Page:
At the time of writing, Fizzle has over 400 lessons in 31 courses. That’s over 10 courses a year for the past 2.5 years.
I’ve always loved teaching ideas that excite me. And, after the past few years here, we’ve made a business out of creating courses that change people’s lives.
“I have learned most of what I know about starting an online business from Fizzle and I learned it in a few short months and now have a thriving, growing, website! Fizzle is effective while at the same time authentic and grounded.”
In this 2 part conversation we share over 30 tips to help you make engaging courses you can sell yourself, covering topics like:
- How to develop a course topic that will sell itself instead of burn you out.
- What apps and software should you use?
- When should you host it yourself (on WordPress or something similar) and when should you jump on a platform like Udemy?
- What methods we use for content strategy.
- And a whole crap ton more!
This is an exciting couple episodes to me because I’ve lived this course creation stuff for the past few years, figuring out some processes that have been enormously helpful for us (and hopefully will be for you as well).
Listen to the episode:
Subscribe to The Fizzle Show in your favorite podcast player:
“38 Tips to Make an Engaging Course on the Cheap”
Teach others how to build courses (in your course). It’s a big stumbling block for me and many others. And I am sure it would help with student retention.
Teach what theme to use, where and how to store video for the courses, how to outline courses, etc…Value 🙂
- Andrew Kidd
Idea: your course as an investment
When I launched my first product, Planscope, I was pretty disappointed with the income. It took over a year and a lot of effort for it to make any measurable impact in my finances. The problem was that I could make in a few hours of consulting what Planscope brought in each month.
But it was growing, and each month it was making a little more money. And eventually, I realized something: if I’m looking at this as an income replacer, I’m probably going to be disappointed – at least for a few years. But if I classify it as investment with a return rate that outpaces just about anything on Wall Street, it’s a strong win.
~ Brennan Dunn (emphasis added)
Course Topic & Research
1. Pick a good topic — Useful to someone’s career (…or life). Something that’s important to you. Something you have experience with (but you don’t have to be an expert in it).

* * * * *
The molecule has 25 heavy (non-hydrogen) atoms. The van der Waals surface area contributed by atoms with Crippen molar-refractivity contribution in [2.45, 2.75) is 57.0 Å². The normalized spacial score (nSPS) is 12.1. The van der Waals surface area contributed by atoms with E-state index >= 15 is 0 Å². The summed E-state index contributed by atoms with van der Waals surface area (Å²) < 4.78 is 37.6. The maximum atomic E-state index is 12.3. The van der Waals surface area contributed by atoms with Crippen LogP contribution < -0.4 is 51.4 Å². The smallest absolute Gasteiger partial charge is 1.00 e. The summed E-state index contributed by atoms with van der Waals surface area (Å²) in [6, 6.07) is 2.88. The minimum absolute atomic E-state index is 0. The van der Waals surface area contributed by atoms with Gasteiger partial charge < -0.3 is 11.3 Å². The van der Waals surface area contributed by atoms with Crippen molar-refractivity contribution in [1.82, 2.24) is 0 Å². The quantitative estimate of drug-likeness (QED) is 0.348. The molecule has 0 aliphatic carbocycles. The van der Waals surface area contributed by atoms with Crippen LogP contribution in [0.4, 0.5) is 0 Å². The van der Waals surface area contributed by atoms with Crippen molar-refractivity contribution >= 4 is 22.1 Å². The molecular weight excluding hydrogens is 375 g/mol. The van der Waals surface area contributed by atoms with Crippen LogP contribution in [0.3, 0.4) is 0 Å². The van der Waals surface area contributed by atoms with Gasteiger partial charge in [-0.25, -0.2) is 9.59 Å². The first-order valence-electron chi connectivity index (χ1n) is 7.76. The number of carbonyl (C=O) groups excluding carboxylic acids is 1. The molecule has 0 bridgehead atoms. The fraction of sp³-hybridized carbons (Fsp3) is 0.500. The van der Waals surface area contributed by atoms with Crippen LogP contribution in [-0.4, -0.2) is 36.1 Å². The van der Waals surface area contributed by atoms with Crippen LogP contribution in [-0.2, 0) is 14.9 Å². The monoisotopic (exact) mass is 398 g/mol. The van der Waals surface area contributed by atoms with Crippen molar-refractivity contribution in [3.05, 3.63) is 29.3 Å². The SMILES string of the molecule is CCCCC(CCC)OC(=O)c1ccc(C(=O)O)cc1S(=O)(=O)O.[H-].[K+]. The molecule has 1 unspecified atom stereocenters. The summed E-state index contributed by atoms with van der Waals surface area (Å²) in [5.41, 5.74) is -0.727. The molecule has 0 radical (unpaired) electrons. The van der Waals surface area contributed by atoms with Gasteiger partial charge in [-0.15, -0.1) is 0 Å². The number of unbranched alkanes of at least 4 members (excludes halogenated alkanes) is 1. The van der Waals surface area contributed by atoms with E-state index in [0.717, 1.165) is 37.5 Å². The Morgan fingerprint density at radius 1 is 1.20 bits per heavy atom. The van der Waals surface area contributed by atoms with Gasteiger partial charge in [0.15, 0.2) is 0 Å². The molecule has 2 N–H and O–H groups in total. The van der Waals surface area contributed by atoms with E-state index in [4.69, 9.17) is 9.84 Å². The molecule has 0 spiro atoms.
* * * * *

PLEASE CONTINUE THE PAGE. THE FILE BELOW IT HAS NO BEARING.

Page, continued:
2. Use your existing audience to come up with a potential product idea — survey them about their goals and challenges. Or, when they subscribe to your email list, send each subscriber an email asking what their #1 challenge is right now and collect the responses in one place.
3. Run a test on that topic — email course, podcast series, blog series, anything to test if people are curious about this topic or not.
Note: all these items are discussed in detail in the podcast.
4. Research Competition — Find out what products already exist that address similar pain points. What words do they use? What words do people use about the course? Buy those products and study them. Take extensive notes on what works and what doesn’t. Where are the holes?
General Content Stuff
5. Sell discovery instead of expertise:
“You sell your expertise, you have a limited repertoire. You sell your ignorance, it’s an unlimited repertoire. [Eames] was selling his ignorance and his desire to learn about a subject, and the journey of him not knowing to knowing was his work.”
6. Find the angle you’re coming at this topic from — Chase shares a story about his development of the Shareable Images Course.
7. Be learner centric — not teacher centric.
8. Be useful centric — not explainer centric. E.g. what 3 things will someone walk away from the course knowing exactly how to do?
9. Make one module, not a whole course — you can add more later! ship something NOW, get feedback, iterate. It will make each subsequent module so much better.
10. Define how you’ll know when you’re done — when the sales page is up? When you’ve gotten beta feedback? When you’re on the beach drinking mai tai’s for a living? Set realistic expectations.
Note: This is an optional path. It probably sounds like a hassle if you’re not planning on it. But, in my experience, if you run through your content a time or two everything get’s better. It’s up to you.
11. Develop a presentation of the outline for your course content. This should be enough for a 45 minute to 1 hour webinar.
12. Promote your webinar to your existing audience.
13. Deliver the webinar and ask for signups for your alpha test group for your product. Make them pay, but only a fraction of what you’ll charge future customers. If you get enough people to sign up (to show there’s a need for your product), continue. If not, consider whether there is a true need for your product.
14. Create an outline for the the content for each module or topic in the course.
15. Use your outlines to create very basic webinar-style presentation for each module. Not at all polished. This may require more research.
16. Deliver each module to your alpha test group on a set timeline so they know what to expect.
17. Take extensive notes as you learn from your alpha group about what works and what doesn’t from your content.
18. Make edits to your content based on the feedback from the group. Use this feedback to create finalized outlines for your course content.